Thursday, February 20, 2014

Victory! -- by Josh

On Monday morning, we got up at 4:30 in the morning to catch a ride with some dear friends down south to the Capital. They dropped us off at the Metro station and we weaved our way through the rush hour crowds and secured a seat for Rebecca and the kids. One of the great things in this country is that, although most drivers would never, ever consider stopping for you (or a little old lady) to cross the street, on the subway kids and elderly folks will always be given a seat, and there are even special parking spots at grocery stores for pregnant ladies.
Anyhow, then...

This is actually from a different trip, but it gives you an idea of the work they've done to beautify the Metro stations.  Best of all, every major station has a small library and technology center, generally with A/C!

We arrived at the immigration office and, after a short wait, I was handed an envelope with two very official letters. Our pictures were stapled to them and apparently the letters assured the Central Electoral Council office that we were indeed worthy of cedulas (national identification cards, generally used for voting, but not in our case).  

We then hopped into a taxi and headed to the other office. We walked in and were told that we needed to go to the foreigners office.  It's just down the street, they assured us.  We walked and walked, until we finally found this very official looking, misspelled sign telling us that we were on the right track.  It was more like 300 meters.

Once in the office, we jumped in line, then got to enter a bit earlier since the lawyer in front of us was "still waiting for (my) foreigner".  The lovely woman in the office was efficient and friendly, but I did have one question: "There aren't any more charges, right?"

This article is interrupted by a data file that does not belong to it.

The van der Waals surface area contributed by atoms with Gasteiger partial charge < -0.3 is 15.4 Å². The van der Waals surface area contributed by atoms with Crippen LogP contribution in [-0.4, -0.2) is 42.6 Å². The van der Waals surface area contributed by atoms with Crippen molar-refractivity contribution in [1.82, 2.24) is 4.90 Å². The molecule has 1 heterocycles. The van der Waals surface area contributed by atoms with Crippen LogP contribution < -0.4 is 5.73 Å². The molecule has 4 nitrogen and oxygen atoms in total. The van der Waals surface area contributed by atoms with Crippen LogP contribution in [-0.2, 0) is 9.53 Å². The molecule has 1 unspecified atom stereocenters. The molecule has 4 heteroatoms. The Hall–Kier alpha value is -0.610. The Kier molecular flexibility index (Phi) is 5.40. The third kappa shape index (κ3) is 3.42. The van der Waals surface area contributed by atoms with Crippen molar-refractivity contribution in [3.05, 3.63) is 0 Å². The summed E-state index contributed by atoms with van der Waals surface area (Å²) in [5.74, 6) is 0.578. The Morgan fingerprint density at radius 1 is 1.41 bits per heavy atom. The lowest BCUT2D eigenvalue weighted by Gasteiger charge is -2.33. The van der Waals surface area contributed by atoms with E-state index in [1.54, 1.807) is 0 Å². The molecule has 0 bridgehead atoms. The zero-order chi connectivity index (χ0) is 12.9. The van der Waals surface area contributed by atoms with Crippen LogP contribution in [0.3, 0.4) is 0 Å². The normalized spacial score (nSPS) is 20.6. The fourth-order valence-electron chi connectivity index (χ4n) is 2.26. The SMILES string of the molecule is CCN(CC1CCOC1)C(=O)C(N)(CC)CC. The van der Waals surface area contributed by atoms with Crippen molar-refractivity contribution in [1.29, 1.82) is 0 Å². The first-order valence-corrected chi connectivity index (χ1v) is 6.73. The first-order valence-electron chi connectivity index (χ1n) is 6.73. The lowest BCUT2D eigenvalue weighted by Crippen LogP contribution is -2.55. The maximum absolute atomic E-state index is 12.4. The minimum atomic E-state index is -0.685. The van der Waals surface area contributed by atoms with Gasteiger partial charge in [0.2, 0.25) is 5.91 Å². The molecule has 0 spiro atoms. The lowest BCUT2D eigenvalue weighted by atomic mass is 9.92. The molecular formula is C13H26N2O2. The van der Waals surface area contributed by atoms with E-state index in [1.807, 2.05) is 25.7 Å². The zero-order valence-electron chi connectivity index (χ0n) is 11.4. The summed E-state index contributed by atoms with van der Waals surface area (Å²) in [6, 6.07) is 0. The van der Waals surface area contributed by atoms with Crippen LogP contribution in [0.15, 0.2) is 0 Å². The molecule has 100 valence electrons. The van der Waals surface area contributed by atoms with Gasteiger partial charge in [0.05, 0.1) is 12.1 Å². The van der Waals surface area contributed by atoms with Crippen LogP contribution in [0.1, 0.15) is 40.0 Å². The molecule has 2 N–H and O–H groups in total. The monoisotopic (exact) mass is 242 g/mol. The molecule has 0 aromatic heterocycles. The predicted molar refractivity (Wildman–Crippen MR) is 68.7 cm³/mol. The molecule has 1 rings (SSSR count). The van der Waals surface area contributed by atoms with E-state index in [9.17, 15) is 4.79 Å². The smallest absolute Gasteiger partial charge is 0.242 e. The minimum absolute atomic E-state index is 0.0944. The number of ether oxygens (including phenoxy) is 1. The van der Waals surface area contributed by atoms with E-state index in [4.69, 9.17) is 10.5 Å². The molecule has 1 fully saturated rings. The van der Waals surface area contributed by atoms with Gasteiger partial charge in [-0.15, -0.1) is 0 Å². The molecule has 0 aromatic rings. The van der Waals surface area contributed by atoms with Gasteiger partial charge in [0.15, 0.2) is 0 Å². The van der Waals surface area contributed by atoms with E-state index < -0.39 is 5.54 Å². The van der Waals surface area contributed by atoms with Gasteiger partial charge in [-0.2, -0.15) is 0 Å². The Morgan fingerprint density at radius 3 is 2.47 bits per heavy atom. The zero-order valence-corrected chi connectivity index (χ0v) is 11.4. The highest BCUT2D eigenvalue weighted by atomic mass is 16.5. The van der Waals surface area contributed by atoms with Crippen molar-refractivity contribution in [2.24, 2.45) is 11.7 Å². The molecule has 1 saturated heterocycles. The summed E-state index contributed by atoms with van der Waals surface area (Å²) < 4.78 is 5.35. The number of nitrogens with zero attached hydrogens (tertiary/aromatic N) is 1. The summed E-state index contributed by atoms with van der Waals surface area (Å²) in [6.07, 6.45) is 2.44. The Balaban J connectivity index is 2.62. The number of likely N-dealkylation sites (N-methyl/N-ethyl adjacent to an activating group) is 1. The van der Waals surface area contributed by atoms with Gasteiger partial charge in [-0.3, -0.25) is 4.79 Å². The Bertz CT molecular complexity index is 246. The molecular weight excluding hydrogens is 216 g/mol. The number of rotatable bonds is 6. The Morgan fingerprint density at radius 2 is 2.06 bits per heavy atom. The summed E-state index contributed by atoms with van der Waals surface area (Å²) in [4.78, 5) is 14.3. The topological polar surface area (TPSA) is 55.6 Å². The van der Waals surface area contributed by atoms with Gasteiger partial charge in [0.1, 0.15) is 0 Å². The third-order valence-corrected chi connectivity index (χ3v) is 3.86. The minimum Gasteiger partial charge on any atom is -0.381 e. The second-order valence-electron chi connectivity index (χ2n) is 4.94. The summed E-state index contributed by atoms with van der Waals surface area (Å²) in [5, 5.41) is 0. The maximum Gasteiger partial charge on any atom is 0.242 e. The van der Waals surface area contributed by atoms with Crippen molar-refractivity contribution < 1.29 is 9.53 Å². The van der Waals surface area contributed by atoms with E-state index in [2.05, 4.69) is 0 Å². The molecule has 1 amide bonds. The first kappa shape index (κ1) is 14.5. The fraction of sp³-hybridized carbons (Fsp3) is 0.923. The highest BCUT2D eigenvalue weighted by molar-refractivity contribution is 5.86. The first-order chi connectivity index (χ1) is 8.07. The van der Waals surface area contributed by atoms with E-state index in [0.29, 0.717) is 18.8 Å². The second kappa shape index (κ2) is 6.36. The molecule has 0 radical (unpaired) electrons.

"Just $75 from each of you," she answered.
I groaned, then asked where the nearest ATM was.  "It's okay, we take credit cards."
I was overjoyed, and had to laugh when we got into the room to take pictures. They used a finger-print scanner and used computers to enter and access all of my information.
"You know," I commented, "the suckers over at the immigration office use ink for fingerprints, write everything in children's notebooks, and only take cash."  The last part is extra nice since they require hundreds of dollars from you at a time, and everyone knows it.
So, we took the pictures and 20 minutes later we had cedulas and a few new Colombian friends we made in the waiting room.  It cracked us up to talk with people there, who had all been going through the process at least as long as we had (13 months on our part). One started in 2012!
Okay, now we're hungry, but we've gotta take care of business. Back in a taxi to get our residency cards from the immigration office.

Sugar always makes waiting easier.
After another couple hours of waiting, we were on our way, official residents of the Dominican Republic!

1 comment:

  1. Woohoohoohoohooooooooooooooooo!!!!!!!!!! 8-D Congratulatioooooooooooooooonssss!!!!!!!